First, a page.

In case you missed it on Facebook, here’s the whole rundown of events from my perspective.
The “Controversial” Ad from Zola Airs
It’s super cute! Read More
Drawing and comment period is now closed. Winners announced in the most recent comment. Short version: Everybody won!
Two women in uniform meet in a cemetery on Christmas Eve. The uniforms aren’t subtle: one is a soldier, the other a pastor. The attraction is immediate, but dimmed by the reality of their professions. On the surface, at least, they seem incompatible.
Faith is a tricky subject. For example, along with politics and sports, religion is a topic forbidden from posh dinner parties. We certainly are living in times where discussing some subjects feels about as safe as playing softball with a hand grenade.
I can’t find the quote to attribute it correctly, but I tend to agree with my memory of this one: “So much of the conflict in the world comes from the idea that someone has to be right about religion.” For what it’s worth, that leads me to one of my personal philosophies: “I have nothing against guns and the Bible. I just don’t like them pointed at people.”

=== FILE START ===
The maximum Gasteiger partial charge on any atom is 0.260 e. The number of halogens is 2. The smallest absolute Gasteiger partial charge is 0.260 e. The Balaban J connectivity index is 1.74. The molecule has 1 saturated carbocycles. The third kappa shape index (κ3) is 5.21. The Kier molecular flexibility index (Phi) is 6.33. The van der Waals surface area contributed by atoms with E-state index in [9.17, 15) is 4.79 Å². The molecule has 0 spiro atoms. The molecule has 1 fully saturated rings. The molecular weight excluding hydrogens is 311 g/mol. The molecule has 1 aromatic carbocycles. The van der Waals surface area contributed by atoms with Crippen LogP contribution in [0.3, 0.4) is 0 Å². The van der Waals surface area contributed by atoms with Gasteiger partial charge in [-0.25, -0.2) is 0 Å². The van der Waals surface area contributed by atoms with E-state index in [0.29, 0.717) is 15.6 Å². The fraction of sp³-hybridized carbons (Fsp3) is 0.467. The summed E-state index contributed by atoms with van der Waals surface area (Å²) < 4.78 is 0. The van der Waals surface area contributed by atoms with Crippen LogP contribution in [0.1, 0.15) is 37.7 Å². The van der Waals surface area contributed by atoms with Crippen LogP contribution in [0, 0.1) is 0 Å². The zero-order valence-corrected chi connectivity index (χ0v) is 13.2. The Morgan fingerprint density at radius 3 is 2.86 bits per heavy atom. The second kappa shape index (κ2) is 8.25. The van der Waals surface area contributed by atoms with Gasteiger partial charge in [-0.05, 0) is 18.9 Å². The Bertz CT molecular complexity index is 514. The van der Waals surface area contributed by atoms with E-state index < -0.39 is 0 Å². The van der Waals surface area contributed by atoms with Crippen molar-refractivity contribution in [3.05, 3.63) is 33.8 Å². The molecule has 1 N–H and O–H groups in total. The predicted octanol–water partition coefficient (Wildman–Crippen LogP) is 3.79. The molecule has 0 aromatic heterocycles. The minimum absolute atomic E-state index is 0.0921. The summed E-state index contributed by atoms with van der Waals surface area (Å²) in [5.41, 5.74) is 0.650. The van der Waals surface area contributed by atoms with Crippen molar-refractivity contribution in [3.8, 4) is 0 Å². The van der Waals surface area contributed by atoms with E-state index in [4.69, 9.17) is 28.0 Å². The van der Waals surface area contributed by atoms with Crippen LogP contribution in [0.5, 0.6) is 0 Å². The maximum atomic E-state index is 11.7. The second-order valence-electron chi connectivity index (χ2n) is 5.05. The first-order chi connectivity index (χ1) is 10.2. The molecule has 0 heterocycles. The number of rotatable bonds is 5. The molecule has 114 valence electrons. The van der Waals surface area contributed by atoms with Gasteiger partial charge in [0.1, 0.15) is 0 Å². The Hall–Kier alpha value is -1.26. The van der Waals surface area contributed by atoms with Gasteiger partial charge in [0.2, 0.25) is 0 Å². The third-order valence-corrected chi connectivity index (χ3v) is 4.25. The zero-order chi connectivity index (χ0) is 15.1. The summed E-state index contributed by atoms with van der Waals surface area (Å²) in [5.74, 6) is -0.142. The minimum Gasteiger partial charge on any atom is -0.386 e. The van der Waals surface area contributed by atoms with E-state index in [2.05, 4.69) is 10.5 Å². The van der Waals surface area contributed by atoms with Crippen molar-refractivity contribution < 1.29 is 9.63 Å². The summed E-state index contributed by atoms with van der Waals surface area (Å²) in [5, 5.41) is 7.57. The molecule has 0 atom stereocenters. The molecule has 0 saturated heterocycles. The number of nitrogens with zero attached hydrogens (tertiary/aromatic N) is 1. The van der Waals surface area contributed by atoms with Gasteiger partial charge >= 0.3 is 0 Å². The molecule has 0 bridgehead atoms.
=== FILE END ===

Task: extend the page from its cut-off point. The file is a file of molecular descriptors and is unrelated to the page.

So how will Milla and Tyna bridge the distance between their first impressions and a surprising, unexpected physical attraction?
That’s the gist of Comfort and Joy, a short novella I wrote a few years ago in an inspired frenzy. The opening scene came to me in a single “download” from the creative heavens, so to speak, as did several others. It’s funny, heartfelt, and sensual, in keeping with the season. And yes, they talk about faith. Read More
Diaspora has a long, persistent ripple effect. A smaller group of people emerge in a new place. The generations successively adapt into the new culture, which is itself changed by their presence. I think it describes the lesbian community and the gay rights movement too.
We Left Our Closet Homeland
Once I thought of the closet as a kind of homeland for many of us, the inevitable cycles of diaspora seemed more clear to me. The Lesbian Generation that went from closet to dyke march in a few short years immigrated from the-love-that-shall-not-be-name to multi-color rainbow visibility. They became the targets of all the usual suspects (many of whom are still with us today), but were also shunned by natural allies. Read More